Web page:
New women's contracts in pipeline as ECB expands professional reach

"Teething problems" addressed by board after momentous year for women's game

Matt Roller
Matt Roller
Tash Farrant celebrates after taking the wicket of Issy Wong, Birmingham Phoenix vs Oval Invincibles, Edgbaston, Women's Hundred, August 4, 2021

Tash Farrant, a member of the victorious Oval Invincibles women's squad, was an early recipient of an ECB regional contract  •  Getty Images

The ECB is set to award a new batch of domestic regional contracts for women's cricketers.
Forty-one domestic players signed deals last year, hailed at the time as "the most significant step forward for the women's game in recent years" by Clare Connor, the ECB's director of women's cricket, and ESPNcricinfo understands that the ECB will fund one further contract at each of the eight regional centres for 2021-22, with confirmation expected later this week.
The announcement will round off a breakthrough summer for women's cricket in England and Wales, which was the first full season of the new regional structure. There were unprecedented attendances at domestic fixtures in the Hundred - which had been due to launch in 2020 but was postponed by a year due to Covid-19 - while the England team edged out India in their multi-format series and beat New Zealand in both the T20I and ODI legs of their tour.
"From November 1 we'll have nearly half the players involved in those competitions [the Rachael Heyhoe Flint Trophy and Charlotte Edwards Cup] on pro contracts," Connor told ESPNcricinfo. "You add in the value of the Hundred contracts as well, and in terms of professional status for female players, we've really shifted over the last couple of years.
"We've got to keep building that and investing in it, but the eight regions have done a tremendous job over year one or the first 18 months, and got lots of those players really ready for the Hundred. By it being postponed, lots of the players had already had a year in their regional setups and they were really ready to go."
The ECB has been working with the Professional Cricketers' Association (PCA) in recent weeks to solve some of the "teething problems" identified by players in the first year of their new contracts. The PCA submitted a paper to the ECB based on feedback from players earlier in the summer and the issues have been discussed and worked through.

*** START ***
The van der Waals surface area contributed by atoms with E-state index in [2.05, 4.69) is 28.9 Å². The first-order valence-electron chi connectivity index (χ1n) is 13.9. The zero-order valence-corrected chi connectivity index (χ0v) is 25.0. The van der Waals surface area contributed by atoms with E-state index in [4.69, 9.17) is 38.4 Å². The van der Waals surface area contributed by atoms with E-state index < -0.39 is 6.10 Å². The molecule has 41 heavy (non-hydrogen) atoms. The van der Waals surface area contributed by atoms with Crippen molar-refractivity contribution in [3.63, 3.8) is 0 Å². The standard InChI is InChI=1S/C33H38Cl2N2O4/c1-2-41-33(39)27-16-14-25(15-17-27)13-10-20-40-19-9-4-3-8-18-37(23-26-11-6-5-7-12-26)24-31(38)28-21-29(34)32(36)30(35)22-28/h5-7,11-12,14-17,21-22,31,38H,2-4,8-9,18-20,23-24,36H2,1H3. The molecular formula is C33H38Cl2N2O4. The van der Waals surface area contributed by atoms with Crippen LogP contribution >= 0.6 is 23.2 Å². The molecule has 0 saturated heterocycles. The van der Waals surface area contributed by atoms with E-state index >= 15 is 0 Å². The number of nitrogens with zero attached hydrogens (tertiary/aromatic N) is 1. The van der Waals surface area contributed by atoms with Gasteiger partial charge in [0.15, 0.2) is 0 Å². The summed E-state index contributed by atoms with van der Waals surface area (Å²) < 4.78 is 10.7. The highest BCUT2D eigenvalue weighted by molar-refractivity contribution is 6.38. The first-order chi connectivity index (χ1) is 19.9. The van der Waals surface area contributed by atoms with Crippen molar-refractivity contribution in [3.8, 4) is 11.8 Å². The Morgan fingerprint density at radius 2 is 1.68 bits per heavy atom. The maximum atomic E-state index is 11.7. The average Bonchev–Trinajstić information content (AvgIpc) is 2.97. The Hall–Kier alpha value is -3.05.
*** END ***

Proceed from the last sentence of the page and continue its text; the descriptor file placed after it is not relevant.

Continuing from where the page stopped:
"There's certainly been teething problems with the way the new structure has been implemented," Daryl Mitchell, the PCA's director of cricket operations, told ESPNcricinfo last month. "Probably the No. 1 priority has actually been getting a bit more structure and consistency around facilities.
"If we can get to a place where teams have one training base, one playing base, and continuity of training schedules from week to week with plenty of notice, then I think that will alleviate a lot of the problems that we've found around things like expenses, not knowing where to live because you're using three different venues for training - particularly within London - and also having a consistent structure to allow players to do other things outside of cricketing commitments, like coaching or other interests for example, in terms of earning more cash over the winters in particular.
"The women's executive team at the ECB and the PCA are very much on the same page on a lot of it, trying to improve that experience for a professional in the women's game. We've had some very positive discussions as to how we can improve things, certainly with regards structure and facilities which are the No. 1 priority."
Connor added: "Whenever you do something new, and quite significant, you would be foolish to not expect a few bumps in the road or teething problems, but those have been mostly ironed out, I think, with things like expenses policies and equality principles with men's contracts, and we're working really closely with the PCA on all of that.
"I'm really pleased with how it's all going, and there's nothing that can't be overcome in term of those little bumps in the road, and the players are thriving so that's ultimately what we care about."

Matt Roller is an assistant editor at ESPNcricinfo. @mroller98